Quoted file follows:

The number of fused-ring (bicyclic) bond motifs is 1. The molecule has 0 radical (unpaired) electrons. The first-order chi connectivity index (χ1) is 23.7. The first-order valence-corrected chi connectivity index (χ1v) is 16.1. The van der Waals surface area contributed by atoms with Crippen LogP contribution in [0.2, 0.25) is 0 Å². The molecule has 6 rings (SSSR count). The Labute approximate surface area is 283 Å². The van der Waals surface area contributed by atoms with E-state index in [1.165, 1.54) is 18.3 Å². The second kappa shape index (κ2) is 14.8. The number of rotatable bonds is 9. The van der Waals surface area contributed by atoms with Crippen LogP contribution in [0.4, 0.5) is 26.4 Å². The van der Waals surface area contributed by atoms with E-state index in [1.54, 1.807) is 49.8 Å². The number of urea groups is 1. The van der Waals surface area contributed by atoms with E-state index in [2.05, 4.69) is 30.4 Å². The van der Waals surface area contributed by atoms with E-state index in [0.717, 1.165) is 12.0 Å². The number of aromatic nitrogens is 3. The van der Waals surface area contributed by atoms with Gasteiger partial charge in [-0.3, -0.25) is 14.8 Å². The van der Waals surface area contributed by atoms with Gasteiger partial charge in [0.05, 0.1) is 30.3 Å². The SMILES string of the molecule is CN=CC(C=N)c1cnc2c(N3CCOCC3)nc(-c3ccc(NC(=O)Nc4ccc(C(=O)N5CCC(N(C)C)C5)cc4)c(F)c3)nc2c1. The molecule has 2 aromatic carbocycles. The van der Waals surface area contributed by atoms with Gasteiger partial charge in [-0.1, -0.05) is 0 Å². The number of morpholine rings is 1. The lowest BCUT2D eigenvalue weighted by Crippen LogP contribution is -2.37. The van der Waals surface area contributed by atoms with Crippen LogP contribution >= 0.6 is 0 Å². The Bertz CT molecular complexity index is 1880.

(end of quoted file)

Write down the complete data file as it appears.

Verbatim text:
The number of fused-ring (bicyclic) bond motifs is 1. The molecule has 0 radical (unpaired) electrons. The first-order chi connectivity index (χ1) is 23.7. The first-order valence-corrected chi connectivity index (χ1v) is 16.1. The van der Waals surface area contributed by atoms with Crippen LogP contribution in [0.2, 0.25) is 0 Å². The molecule has 6 rings (SSSR count). The Labute approximate surface area is 283 Å². The van der Waals surface area contributed by atoms with E-state index in [1.165, 1.54) is 18.3 Å². The second kappa shape index (κ2) is 14.8. The number of rotatable bonds is 9. The van der Waals surface area contributed by atoms with Crippen LogP contribution in [0.4, 0.5) is 26.4 Å². The van der Waals surface area contributed by atoms with E-state index in [1.54, 1.807) is 49.8 Å². The number of urea groups is 1. The van der Waals surface area contributed by atoms with E-state index in [2.05, 4.69) is 30.4 Å². The van der Waals surface area contributed by atoms with E-state index in [0.717, 1.165) is 12.0 Å². The number of aromatic nitrogens is 3. The van der Waals surface area contributed by atoms with Gasteiger partial charge in [-0.3, -0.25) is 14.8 Å². The van der Waals surface area contributed by atoms with Gasteiger partial charge in [0.05, 0.1) is 30.3 Å². The SMILES string of the molecule is CN=CC(C=N)c1cnc2c(N3CCOCC3)nc(-c3ccc(NC(=O)Nc4ccc(C(=O)N5CCC(N(C)C)C5)cc4)c(F)c3)nc2c1. The molecule has 2 aromatic carbocycles. The van der Waals surface area contributed by atoms with Gasteiger partial charge in [-0.1, -0.05) is 0 Å². The number of morpholine rings is 1. The lowest BCUT2D eigenvalue weighted by Crippen LogP contribution is -2.37. The van der Waals surface area contributed by atoms with Crippen LogP contribution >= 0.6 is 0 Å². The Bertz CT molecular complexity index is 1880.